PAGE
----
Land Trust News

Kelly Kountz Photo / Courtesy of Gallatin Valley Land Trust

“Menagerie of the Imaginary” Delights Visitors at Story Mill Community Park

Story Mill Community Park, a Bozeman city park made possible by efforts led by The Trust for Public Land, is currently enjoying the “Menagerie of the Imaginary.” “Menagerie of the Imaginary” features a wide array if fun exhibits, artwork and projects for people of all ages at Story Mill Park. The Bozeman Daily Chronicle article highlights the activities included as part of the festivities.

RMEF: 8 Million Acres Strong

      The Rocky Mountain Elk Foundation closed 2020 with an impressive milestone: Eight million acres of lifetime conservation work over its 36-year history.

     “This is a noteworthy landmark and one worth celebrating, yet what we’re really talking about is significant, measurable on the ground conservation accomplishment that permanently protects or enhances wildlife habitat across elk country and benefits a majestic and iconic species,” said Kyle Weaver, RMEF president and CEO. “The trickle down effects also positively impact countless game and non-game species alike, improve public access and benefit our hunting tradition.”

     In 2020 RMEF closed at least 21 land conservation projects in 10 different states. RMEF also collaborated with partners to contribute millions of dollars in grants for forest thinning, prescribed burns, invasive weed treatments, the establishment of wildlife water sources and other habitat enhancement and hunting heritage projects as well as elk-related scientific research.

     “This milestone would not be possible without the support of our volunteers, members, partners and sportsmen and women,” added Weaver. “No matter where you are on any one of these eight million acres, there’s a good chance you will catch a whiff of the unmistakable scent of elk. Because every foot of land we protected, enhanced or opened to public access is elk habitat. And going forward, we have much more to do.”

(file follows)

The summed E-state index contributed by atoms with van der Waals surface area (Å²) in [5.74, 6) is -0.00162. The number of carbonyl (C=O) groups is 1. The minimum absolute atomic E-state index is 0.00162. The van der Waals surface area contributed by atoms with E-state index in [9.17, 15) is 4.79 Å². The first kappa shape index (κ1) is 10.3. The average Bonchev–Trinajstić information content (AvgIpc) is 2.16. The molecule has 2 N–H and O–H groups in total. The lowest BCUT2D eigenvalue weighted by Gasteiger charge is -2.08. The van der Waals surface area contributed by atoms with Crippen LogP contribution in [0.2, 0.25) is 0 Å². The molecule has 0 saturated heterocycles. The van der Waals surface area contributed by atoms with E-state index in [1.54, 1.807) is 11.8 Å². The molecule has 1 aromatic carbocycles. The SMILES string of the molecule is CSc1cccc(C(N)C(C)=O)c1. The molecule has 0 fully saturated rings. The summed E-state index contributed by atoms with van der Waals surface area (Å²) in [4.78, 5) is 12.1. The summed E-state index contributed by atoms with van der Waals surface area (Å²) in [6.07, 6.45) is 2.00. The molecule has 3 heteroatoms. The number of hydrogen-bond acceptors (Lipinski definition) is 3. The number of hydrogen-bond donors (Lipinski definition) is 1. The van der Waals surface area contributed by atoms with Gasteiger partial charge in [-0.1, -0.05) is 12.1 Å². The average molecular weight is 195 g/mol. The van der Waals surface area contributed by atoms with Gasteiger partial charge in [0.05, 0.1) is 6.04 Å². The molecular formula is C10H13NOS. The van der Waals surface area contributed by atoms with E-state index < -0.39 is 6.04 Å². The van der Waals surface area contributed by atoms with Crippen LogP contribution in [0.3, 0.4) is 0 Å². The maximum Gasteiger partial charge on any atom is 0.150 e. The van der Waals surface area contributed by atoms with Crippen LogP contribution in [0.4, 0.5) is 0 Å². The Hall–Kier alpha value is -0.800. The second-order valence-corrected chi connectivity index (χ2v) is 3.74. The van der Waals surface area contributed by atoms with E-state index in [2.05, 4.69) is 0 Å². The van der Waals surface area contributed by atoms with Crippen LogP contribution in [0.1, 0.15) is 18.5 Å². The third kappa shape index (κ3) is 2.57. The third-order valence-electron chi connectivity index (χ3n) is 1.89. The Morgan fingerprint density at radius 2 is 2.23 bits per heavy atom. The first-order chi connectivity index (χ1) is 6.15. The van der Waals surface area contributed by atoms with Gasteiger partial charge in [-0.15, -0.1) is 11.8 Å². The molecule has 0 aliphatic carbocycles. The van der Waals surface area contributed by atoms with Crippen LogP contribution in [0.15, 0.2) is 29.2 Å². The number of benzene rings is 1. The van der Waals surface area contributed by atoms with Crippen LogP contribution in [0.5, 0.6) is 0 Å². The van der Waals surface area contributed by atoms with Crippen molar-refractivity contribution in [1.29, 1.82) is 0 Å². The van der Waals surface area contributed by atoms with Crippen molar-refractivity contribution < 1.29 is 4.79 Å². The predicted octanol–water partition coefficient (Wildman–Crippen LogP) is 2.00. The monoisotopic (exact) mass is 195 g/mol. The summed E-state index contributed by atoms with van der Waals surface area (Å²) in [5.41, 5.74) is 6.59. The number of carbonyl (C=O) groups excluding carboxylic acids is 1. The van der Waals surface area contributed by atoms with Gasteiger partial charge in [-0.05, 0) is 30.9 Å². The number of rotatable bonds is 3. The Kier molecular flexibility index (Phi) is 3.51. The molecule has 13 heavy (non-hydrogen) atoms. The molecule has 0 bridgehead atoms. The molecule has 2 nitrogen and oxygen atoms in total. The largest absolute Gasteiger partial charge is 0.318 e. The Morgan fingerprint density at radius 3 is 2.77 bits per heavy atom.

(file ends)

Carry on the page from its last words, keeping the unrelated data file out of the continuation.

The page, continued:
Land Trust Cooperation Creates NW Montana Working Forest Conservation

     The Trust for Public Land and Flathead Land Trust have teamed up with F. H. Stoltze Land & Lumber Company to create a 1,072-acre working forest surrounded by forested public land north of Whitefish Lake near Olney.

     The project, which closed in late December 2020, transferred land ownership to Stoltze under the  terms of a conservation easement held by FLT. The project was put together by TPL, who had owned the land since 2017, when it had been gifted to them by Cindy and Alan Horn.

     The end result, reports both TPL and FLT, is a working forest that provides public access and wildlife habitat conservation. 

     Three great statements from the FLT website: 

     “This project is just one chapter in our long history of conserving working forests in Montana,” said Dick Dolan, Northern Rockies Regional Director for The Trust for Public Land, “We are proud to be able to preserve some of the region’s  most special places for outdoor recreation, while also ensuring the health and continuity of sustainable forestry. This project would not have been possible without the support of our exceptional partners.”

     “This incredible property is now conserved in perpetuity and protects important wildlife habitat and water quality along the Stillwater River, as well as open space and forest resources for sustainable management,” said Paul Travis, Executive Director of the Flathead Land Trust. “The conservation easement also secures access for the use and enjoyment of the public adjacent to other public lands.  As the Flathead’s community-based land trust, we are proud to be a partner on this significant forestland conservation project with The Trust for Public Land and F.H. Stoltze Land & Lumber Co.”